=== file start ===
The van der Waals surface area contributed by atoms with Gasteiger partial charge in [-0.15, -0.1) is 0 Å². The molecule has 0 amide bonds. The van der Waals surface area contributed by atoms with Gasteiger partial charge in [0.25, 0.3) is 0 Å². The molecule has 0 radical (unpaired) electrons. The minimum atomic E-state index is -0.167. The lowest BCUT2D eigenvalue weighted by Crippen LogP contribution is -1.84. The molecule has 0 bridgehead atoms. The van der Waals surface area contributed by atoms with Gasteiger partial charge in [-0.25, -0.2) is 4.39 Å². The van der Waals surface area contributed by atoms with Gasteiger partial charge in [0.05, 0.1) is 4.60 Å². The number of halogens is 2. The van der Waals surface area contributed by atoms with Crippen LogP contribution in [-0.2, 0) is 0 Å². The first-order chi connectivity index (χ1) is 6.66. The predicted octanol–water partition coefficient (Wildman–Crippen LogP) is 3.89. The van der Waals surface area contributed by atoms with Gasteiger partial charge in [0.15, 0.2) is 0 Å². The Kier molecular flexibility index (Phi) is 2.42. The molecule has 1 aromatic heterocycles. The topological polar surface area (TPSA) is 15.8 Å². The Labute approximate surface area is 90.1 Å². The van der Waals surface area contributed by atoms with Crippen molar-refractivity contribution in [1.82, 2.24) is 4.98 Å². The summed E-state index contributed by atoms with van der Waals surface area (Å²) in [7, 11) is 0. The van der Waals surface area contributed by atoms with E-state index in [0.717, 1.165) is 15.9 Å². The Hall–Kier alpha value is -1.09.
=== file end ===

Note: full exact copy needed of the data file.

The van der Waals surface area contributed by atoms with Gasteiger partial charge in [-0.15, -0.1) is 0 Å². The molecule has 0 amide bonds. The van der Waals surface area contributed by atoms with Gasteiger partial charge in [0.25, 0.3) is 0 Å². The molecule has 0 radical (unpaired) electrons. The minimum atomic E-state index is -0.167. The lowest BCUT2D eigenvalue weighted by Crippen LogP contribution is -1.84. The molecule has 0 bridgehead atoms. The van der Waals surface area contributed by atoms with Gasteiger partial charge in [-0.25, -0.2) is 4.39 Å². The van der Waals surface area contributed by atoms with Gasteiger partial charge in [0.05, 0.1) is 4.60 Å². The number of halogens is 2. The van der Waals surface area contributed by atoms with Crippen LogP contribution in [-0.2, 0) is 0 Å². The first-order chi connectivity index (χ1) is 6.66. The predicted octanol–water partition coefficient (Wildman–Crippen LogP) is 3.89. The van der Waals surface area contributed by atoms with Gasteiger partial charge in [0.15, 0.2) is 0 Å². The Kier molecular flexibility index (Phi) is 2.42. The molecule has 1 aromatic heterocycles. The topological polar surface area (TPSA) is 15.8 Å². The Labute approximate surface area is 90.1 Å². The van der Waals surface area contributed by atoms with Crippen molar-refractivity contribution in [1.82, 2.24) is 4.98 Å². The summed E-state index contributed by atoms with van der Waals surface area (Å²) in [7, 11) is 0. The van der Waals surface area contributed by atoms with E-state index in [0.717, 1.165) is 15.9 Å². The Hall–Kier alpha value is -1.09.